Next we consider the scheduling of wireless transmissions. We give an exact exponentialtime algorithm for the Link Independent Set problem. Its branching rules are valid for arbitrary gain matrices, but designed to take advantage of the structure available in geometric instances. We prove a worstcase bound of O*(1.888^n) on the runtime of the algorithm, but only under an assumption on the input. Next we experimentally demonstrate that this assumption is reasonable for random geometric instances and that, in fact, the effective branching factor of the algorithm is expected to be much better than 1.888 on such instances. Finally we show that density is a meaningful structural parameter: experiments as well as theory tell us that the size of the optimal link independent set is closely tied the density of the instance.
After these results for physicalmodel networks, we turn our attention to graphs. We introduce a model of recoverable routing in the presence of node failures. The model is based on the concept of backup nodes: for every node in the network, we assign a backup node that will take over in case the original node fails. These backup nodes are used to fix a route easily and locally. We resolve the basic algorithmic and complexityrelated questions about this problem: some variants are polynomialtime solvable and others are NPcomplete. For the former we give an O(n^4)time algorithm. We give nontrivial exponentialtime algorithms for the hard cases of the problem. Then we look at a variant of the problem where the basic path is given and we are merely asked to pick which node is backed up by which other node. Again we see that the problem has variants that are polynomialtime solvable and variants that are NPcomplete. We give algorithms for all variants.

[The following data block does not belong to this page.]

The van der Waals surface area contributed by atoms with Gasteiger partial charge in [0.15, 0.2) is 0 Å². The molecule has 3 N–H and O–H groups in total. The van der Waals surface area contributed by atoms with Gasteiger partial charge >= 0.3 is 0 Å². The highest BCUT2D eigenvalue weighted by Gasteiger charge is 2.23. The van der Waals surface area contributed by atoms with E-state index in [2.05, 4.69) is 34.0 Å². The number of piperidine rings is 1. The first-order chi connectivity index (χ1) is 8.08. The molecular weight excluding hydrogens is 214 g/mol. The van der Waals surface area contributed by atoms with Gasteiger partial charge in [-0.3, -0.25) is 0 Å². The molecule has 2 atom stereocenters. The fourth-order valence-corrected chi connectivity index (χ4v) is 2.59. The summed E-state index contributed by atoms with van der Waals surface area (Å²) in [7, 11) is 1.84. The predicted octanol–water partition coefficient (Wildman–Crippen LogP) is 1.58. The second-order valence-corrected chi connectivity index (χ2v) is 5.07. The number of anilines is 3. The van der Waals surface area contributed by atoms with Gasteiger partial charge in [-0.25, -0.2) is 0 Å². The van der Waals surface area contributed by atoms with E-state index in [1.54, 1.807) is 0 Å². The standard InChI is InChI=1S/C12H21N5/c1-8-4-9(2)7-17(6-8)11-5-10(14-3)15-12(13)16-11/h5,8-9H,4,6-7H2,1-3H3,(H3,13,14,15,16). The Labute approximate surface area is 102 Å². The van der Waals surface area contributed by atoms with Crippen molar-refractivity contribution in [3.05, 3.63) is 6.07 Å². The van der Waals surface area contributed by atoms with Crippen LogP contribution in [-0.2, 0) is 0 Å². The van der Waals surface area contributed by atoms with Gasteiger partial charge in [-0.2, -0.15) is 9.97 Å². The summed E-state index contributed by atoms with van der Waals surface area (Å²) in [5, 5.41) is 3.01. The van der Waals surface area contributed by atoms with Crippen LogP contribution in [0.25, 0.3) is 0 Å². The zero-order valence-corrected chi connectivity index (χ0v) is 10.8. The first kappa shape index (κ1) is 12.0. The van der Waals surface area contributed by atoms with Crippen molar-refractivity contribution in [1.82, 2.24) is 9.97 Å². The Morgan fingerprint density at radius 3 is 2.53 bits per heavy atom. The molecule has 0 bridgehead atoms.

Lastly, we look at a problem of energyefficient data gathering in wireless sensor networks. We formalise a version of this problem and call it energyconstrained flow. We study, in particular, the integer version of the problem. We prove NPhardness and hardness of approximation in various settings. Among other results, we show that the problem is strongly NPcomplete on geometric configurations on a line. After these mostlynegative results, we present a column generation algorithm for the fractional relaxation of energyconstrained flow. It performs well and we demonstrate experimentally that this approach also leads to an effective heuristic for the integer problem. We finish the thesis with two algorithms with advantage, improving the best known approximation factor when restricted to stplanar networks.
Original language  English 

Awarding Institution 

Supervisors/Advisors 

Award date  3 Dec 2014 
Publisher  
Print ISBNs  9789090286846 
Publication status  Published  3 Dec 2014 
Keywords
 nonverbal predication
 copular clauses
 raising
 agreement
 casemarking
 BE and HAVE